‘Good Faith’, ‘Abuse of Process’ and the Initiation of Investment Treaty Claims
Journal of International Dispute Settlement, Vol. 3, No. 3, pp. 1-28, 2012
28 Pages Posted: 15 Nov 2012
Date Written: November 14, 2012
The principle of 'good faith' in assessing the initiation of investment treaty claims has manifestly become an important rule of international investment arbitration. From a procedural perspective, 'good faith' plays a significant role at the jurisdictional stage of international arbitral proceedings, for questions relating to whether the investment was acquired in 'good faith' or whether investor’s initiation of a claim is made in 'good faith', in order to avoid an abuse of the arbitral process. Such assessment, procedurally speaking, can be characterized either as a question that goes to the jurisdiction of the arbitral tribunal and thus to the consent to arbitration, or as a question of admissibility of the claim.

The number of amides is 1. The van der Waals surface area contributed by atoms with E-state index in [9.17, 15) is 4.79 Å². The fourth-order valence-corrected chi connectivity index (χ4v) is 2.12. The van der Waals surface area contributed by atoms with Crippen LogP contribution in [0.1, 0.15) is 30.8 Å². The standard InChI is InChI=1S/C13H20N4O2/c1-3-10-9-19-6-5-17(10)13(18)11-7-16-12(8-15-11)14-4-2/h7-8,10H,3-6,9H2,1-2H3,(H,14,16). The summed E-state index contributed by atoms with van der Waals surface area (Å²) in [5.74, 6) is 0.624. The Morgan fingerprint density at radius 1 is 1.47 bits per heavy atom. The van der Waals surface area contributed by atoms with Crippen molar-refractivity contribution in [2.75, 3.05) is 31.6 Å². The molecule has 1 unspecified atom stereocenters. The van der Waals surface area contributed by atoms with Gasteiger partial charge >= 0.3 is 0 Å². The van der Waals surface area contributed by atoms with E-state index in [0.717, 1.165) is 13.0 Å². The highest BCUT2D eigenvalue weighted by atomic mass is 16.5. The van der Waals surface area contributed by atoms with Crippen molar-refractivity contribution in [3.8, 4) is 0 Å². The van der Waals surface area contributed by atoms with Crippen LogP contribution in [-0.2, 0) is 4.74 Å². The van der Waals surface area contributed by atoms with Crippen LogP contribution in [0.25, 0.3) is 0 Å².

This Article will examine the position of the principles of 'good faith' and 'abuse of process' in the assessment by investment tribunals of their jurisdiction and the admissibility of the claim. In doing so, this Article will show that the application of these principles in international investment arbitration may play an important role in shielding tribunals from abusive submissions, and thus avoiding abuses of the arbitral procedure and the direct access of foreign investors to international arbitration.
Keywords: good faith, abuse of process, investment arbitration, investment treaty claims
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